- Photo by Renee Rosensteel
- Nick Palazzetti is among those leading the charge for a five-year social-justice plan for the region.
In Washington and Greene counties, groups fight against long-wall mining, acid drainage and mountaintop removal. In Westmoreland and Allegheny counties, there are those focused on fighting Marcellus Shale natural-gas drilling. But despite the distances, many have the same goals: clean water and environmental sustainability.
The Three Rivers Community Foundation wants to bring those and a multitude of other groups together to consolidate their efforts. The group has identified 190 groups across Southwestern Pennsylvania working on social-justice issues ranging from clean water and prison reform to disability rights and environmental activism.
During a series of mini-summits in rural communities where many of the groups operate, TRCF found that "the groups were aware of each other but not unified in any way," says Nick Palazzetti, executive director of the grant-making organization, which supports community-based groups steeped in social-justice activism. "There were groups … fighting the same battle."
Since the summits have taken place, TRCF and representatives from the other groups have been using the feedback to unify their fight. That data will become part of an Action Plan for Building Social Justice in Southwestern Pennsylvania.
A draft of the five-year plan will be rolled out at Building Change: A Convergence for Social Justice and Youth Leading Change, an October event co-sponsored by the foundation and several other social-justice groups including the Thomas Merton Center and Women & Girls Foundation.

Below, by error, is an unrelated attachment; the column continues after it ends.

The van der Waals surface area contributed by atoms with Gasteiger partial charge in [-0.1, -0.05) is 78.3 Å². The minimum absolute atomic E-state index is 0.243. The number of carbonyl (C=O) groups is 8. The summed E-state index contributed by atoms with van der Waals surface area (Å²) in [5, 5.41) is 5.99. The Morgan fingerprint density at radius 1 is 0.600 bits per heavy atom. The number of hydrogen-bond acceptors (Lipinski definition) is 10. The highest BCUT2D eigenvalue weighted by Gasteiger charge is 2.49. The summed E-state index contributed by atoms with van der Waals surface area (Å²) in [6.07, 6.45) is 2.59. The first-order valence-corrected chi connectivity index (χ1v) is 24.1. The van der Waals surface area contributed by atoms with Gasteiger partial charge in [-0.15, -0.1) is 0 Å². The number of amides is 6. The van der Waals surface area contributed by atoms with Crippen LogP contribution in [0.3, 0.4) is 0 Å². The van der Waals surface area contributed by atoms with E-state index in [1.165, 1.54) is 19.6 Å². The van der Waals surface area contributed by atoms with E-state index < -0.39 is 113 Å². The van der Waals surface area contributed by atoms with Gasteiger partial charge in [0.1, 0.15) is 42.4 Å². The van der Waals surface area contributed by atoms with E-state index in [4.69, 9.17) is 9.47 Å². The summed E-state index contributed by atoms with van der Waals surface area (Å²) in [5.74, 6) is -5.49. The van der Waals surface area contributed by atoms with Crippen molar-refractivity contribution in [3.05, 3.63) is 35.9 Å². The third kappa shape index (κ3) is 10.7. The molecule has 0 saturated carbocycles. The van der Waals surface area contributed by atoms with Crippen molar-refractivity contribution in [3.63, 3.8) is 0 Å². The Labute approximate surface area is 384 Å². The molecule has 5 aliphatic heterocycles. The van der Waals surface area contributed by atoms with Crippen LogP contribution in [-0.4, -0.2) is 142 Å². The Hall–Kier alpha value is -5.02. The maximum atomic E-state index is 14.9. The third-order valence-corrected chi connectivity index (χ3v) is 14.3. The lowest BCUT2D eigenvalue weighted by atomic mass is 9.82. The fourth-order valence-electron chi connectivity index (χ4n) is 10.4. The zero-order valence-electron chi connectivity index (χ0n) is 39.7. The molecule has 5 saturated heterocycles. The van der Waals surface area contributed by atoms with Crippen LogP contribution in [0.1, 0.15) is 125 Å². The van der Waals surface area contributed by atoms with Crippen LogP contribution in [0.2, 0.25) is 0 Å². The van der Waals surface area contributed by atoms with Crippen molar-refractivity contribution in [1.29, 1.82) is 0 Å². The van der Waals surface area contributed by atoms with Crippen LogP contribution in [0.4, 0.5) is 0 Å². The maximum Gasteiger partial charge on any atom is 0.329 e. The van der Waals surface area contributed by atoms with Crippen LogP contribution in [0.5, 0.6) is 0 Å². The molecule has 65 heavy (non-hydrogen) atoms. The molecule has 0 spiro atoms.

The three-day gathering will host skill-building workshops, art, a film festival, and discussions on issues like prison reform, disability rights, LGBT rights, racial justice and environmental advocacy. Those in attendance will have the opportunity to provide feedback to ultimately shape the rest of the social-justice plan.
"The action plan is really a broad, sort of forward-looking perspective on issues prominent in the social-justice movement that people are organizing around," says Craig Stevens, a TRCF board member and member of the committee developing the draft. "The draft is a baby step and will be open for discussion, with room for pushing and pulling."
As important as the convergence events are, organizers say much of the work will take place afterward -- when it comes time to put the plan in action.
The TRCF has formed a "continuations committee" of representatives from the various groups to convene after the convergence and finalize the draft. "The convergence isn't just a stand-alone event," says Stevens. "Everyone will go home after, but it will trigger a process that will be participatory."
Palazzetti estimates it could take 18 months to develop the specifics, as organizers take into account the feedback from the convergence and input from many of the groups. But Stevens says it's worth the wait. "It's a framing document to build the social-justice movement. It's looking down the road rather than scrambling for what we can do right now."
And to their knowledge, nothing like this has been done before.
State Sen. Jim Ferlo, D-Highland Park, is a co-sponsor of the event. While he supports the creation of a plan, he says, "I don't know that it can be done. But any effort at harnessing and prioritizing concerns of young people … is a good step forward."
Palazzetti says that a more coordinated effort is needed to further social-justice causes -- and to bring together the 190 groups, which range from the Sierra Club and the Center for Coalfield Justice to PFLAG in Butler County and Persad in Pittsburgh fighting for similar LGBT causes --and the five-year plan is a solid start.